A lap handkerchief, also called a lap scarf, is often used in church settings. These large rectangular pieces of fabric are traditionally used to cover the knees of women wearing dresses, although because they are fairly large they are also used as impromptu shoulder shawls and light blanket-style coverings. Lap handkerchiefs are often made with a border of ribbon or lace, and are an easy craft project that you can make yourself in a few hours.
Things You'll Need
1 yard cotton fabric
2 yards ribbon or lace
Wash and dry your fabric to shrink it and prepare it for sewing. Cut off any excess threads. Iron your fabric to remove wrinkles.
Lay your fabric unfolded on a flat hard surface. Fold over each edge 1/2-inch toward the wrong side of the fabric. Iron each fold into place with a hot iron. Fold over each of your ironed edges another 1/2-inch and iron into place. Secure your folded edges with pins all the way around the lap handkerchief.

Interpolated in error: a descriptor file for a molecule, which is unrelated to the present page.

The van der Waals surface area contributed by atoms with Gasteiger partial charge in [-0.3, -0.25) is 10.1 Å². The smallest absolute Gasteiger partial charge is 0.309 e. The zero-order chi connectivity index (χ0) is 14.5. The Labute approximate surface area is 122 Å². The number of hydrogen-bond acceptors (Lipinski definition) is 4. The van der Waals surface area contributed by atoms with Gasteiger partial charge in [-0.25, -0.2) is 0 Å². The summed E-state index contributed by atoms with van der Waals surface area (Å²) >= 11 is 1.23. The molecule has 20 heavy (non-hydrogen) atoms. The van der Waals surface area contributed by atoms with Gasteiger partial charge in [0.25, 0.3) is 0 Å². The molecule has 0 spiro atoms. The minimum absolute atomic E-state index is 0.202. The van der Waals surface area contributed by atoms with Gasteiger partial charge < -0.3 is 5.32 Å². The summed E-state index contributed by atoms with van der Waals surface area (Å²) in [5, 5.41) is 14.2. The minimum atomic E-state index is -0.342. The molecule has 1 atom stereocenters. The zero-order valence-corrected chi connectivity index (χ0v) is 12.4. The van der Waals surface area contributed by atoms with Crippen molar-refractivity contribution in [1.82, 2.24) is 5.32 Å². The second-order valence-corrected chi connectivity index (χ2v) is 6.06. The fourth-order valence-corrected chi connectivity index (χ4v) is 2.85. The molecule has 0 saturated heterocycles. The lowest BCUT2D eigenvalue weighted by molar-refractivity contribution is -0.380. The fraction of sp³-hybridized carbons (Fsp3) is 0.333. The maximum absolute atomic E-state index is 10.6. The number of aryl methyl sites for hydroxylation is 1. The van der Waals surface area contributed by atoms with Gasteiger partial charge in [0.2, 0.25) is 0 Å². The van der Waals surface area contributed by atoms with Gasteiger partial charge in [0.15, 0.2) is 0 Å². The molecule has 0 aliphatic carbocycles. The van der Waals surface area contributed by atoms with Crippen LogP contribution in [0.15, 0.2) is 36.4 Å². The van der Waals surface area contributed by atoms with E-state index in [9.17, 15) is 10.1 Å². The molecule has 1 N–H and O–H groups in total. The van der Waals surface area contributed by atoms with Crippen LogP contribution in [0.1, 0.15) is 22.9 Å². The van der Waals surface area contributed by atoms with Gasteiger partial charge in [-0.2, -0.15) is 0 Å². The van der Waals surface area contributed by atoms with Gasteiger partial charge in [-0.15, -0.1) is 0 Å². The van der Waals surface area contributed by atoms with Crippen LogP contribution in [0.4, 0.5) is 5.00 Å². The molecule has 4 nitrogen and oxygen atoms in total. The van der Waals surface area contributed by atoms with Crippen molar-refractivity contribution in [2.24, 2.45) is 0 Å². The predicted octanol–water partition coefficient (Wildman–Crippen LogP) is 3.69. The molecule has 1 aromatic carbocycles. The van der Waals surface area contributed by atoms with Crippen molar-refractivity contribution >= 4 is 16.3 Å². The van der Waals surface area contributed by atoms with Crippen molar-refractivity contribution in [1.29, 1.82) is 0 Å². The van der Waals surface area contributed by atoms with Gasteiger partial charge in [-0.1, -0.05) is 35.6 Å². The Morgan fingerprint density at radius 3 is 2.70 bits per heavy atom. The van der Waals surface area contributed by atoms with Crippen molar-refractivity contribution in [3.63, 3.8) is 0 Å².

Sew around the entire edge of the lap handkerchief with a straight seam and 1/4-inch seam allowance. Start your seam in the middle of one of the short edges. Backstitch three to four stitches at the beginning of your seam.
Stop at each corner with the needle down and left the presser foot. Turn your lap handkerchief 90-degrees. Lower the presser foot and continue sewing your straight seam. Continue around the entire perimeter of the lap handkerchief until you return to where you started your seam. Backstitch three to four stitches to lock your seam into place.
Cut your ribbon or lace into two equal one-yard pieces. Fold over each short raw edge 1/4-inch and iron into place. Place one piece on each short edge of your lap handkerchief so that the lowest edge of the ribbon or lace rests evenly with the bottom edge of the lap handkerchief and the raw edges are facing the right side of the fabric. Pin into place.
Sew the lace or ribbon into place with coordinating thread and a straight seam. Sew each edge of the lace or ribbon with a seam allowance 1/8-inch away from the outer edge. Backstitch at the beginning and end of your seams to lock them into place.